Fast municipal fibre optic internet in Ohio
Fairlawn Ohio is a town with a population below 8,000 on the outskirts of Akron, just south of Cleveland, where residents have access to one of the fastest Internet connections in North America. FairlawnGig is a municipal broadband utility that offers a stellar example of what communities can accomplish when taking control of their Internet.
Unlike many of the other projects and communities we’ve profiled in our Future Fibre series, FairlawnGig is relatively new, with initial service provided in 2017, but the municipally owned utility is already providing a solid return on the investment to the public purse, as well as expanding beyond the municipality to the surrounding region.
Unfortunately it does seem rare that municipal politicians recognize the long term value and economic development opportunity that exists with the development of fibre optic infrastructure. This is partly what makes Fairlawn Ohio such an interesting example, one that other small municipalities can learn from.
In 2015 the mayor and council of Fairlawn proposed a municipal fibre optic project (that would include public WiFi access) with the specific intent of encouraging local (and regional) economic development. Residents also offered enthusiastic support as they desired faster residential connections.
Unlike some of the other municipalities we’ve profiled, like Chattanooga Tennessee, Fairlawn did not already have a municipal utility that could install and maintain the fibre optic network. As a result, they sought a private partner, going the P3 route for municipal infrastructure: the public private partnership. While such arrangements are often notoriously inefficient and ineffective, this particular partnership between Fairlawn and Fujitsu seems to have worked out quite well.
The project cost for the municipality was $10.1 million dollars. While that may be a significant size for a smaller township, it has already paid off both in terms of local economic development, but also ongoing revenues, as the utility is not only self-sustaining but is profitable. This has included regional expansion, including connecting the innovation hub in nearby Akron Ohio.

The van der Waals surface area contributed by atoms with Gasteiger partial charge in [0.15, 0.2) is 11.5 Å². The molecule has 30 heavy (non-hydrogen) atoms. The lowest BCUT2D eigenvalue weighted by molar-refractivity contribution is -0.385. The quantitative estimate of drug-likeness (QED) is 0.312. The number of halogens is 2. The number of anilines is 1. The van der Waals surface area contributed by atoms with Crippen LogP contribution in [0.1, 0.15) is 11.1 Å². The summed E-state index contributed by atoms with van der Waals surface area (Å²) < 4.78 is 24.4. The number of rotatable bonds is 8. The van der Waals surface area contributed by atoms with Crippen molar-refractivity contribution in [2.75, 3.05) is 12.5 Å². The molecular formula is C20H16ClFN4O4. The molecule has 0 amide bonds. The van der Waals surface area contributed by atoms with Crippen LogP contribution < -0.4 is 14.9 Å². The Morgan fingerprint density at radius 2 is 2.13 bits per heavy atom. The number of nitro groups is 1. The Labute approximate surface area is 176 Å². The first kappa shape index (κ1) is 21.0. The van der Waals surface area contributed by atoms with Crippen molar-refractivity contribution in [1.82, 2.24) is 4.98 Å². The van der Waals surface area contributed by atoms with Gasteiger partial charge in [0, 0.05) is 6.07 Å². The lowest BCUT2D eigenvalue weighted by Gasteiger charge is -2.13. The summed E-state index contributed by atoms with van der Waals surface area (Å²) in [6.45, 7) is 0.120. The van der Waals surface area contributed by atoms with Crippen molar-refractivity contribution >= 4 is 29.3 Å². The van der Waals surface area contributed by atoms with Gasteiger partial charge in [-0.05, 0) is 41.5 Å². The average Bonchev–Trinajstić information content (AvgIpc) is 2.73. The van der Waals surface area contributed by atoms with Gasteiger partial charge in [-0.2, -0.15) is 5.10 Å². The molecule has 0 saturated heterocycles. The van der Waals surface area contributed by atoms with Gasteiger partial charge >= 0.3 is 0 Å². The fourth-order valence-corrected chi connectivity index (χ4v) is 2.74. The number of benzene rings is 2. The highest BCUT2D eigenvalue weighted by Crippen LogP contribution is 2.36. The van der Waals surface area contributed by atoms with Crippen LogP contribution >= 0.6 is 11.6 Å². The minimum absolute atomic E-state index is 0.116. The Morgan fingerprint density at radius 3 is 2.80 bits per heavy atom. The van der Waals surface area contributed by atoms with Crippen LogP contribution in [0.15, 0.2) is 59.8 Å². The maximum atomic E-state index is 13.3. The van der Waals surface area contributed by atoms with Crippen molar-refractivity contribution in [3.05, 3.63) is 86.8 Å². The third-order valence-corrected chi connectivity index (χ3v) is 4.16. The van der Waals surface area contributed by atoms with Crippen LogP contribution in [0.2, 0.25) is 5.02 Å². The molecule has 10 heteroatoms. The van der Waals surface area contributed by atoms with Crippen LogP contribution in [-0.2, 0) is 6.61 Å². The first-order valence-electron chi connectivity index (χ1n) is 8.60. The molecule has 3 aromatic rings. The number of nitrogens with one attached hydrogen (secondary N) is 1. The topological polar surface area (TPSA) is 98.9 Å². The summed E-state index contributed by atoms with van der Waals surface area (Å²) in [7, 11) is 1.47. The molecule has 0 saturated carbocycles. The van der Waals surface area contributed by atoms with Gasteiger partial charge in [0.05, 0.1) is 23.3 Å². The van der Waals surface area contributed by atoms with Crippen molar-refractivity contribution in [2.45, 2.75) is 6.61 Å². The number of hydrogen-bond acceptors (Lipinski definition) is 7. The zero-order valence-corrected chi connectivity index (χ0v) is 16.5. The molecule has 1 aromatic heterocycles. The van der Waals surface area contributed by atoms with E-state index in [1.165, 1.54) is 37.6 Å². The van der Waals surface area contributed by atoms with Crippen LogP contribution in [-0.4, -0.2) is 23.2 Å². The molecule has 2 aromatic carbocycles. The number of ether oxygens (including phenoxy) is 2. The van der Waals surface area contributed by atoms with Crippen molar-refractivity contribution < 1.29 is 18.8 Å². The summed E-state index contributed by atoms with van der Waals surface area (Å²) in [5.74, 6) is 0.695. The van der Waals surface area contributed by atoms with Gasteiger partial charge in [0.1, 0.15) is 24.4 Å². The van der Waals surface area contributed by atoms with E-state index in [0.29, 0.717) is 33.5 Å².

Specifically the regional expansion by FairlawnGig is partly enabled by accessing a fibre optic network owned and operated by the larger county.
The community is leasing space on the Medina County Fiber Network and has started offering its FairlawnGig service to businesses and households along the government-owned network, which stretches for 151 miles throughout Medina County and into Parma and downtown Akron.
“We’re now more of a regional provider than just a city of Fairlawn provider,” said Ernie Staten, the city deputy director of public service who oversees FairlawnGig.
Residential and business customers in Medina County and downtown Akron now are able to sign up for the municipal-run Internet and phone services.
One of the features FairlawnGig can boast about is their speed, and latency, making them one of the fastest ISPs in North America, including a favourite for gamers:
It would be interesting if in time a disproportionate number of professional video game players came from Fairlawn, the same way that Ohio generates a lot of basketball talent in the wake of LeBron James. ;)
FairlawnGig has also achieved impressive customer satisfaction, which I see as a direct result of their being run by a public institution.
While large Internet service providers routinely face some of the lowest customer satisfaction rates in the country, municipal broadband networks, like FairlawnGig in Fairlawn, Ohio, have set themselves apart by offering superior customer service to residents and businesses.
Case in point: recent subscriber surveys from FairlawnGig revealed that 94% of residential respondents were satisfied with their service from the community-owned network. Businesses in Fairlawn also appreciate the municipal fiber provider. A similar survey given to businesses showed that about 700 jobs — at least — can be directly ascribed to the FairlawnGig network.
“Our customer service revolves around our building a strong and diverse network to our residents and businesses,” Fairlawn Deputy Director of Public Service Ernie Staten said in a press release. “We have the extremely high customer satisfaction scores to prove it.”
For example, check out this second FAQ resource they have called “Ask Ernie” run by the Ernie Staten quoted above.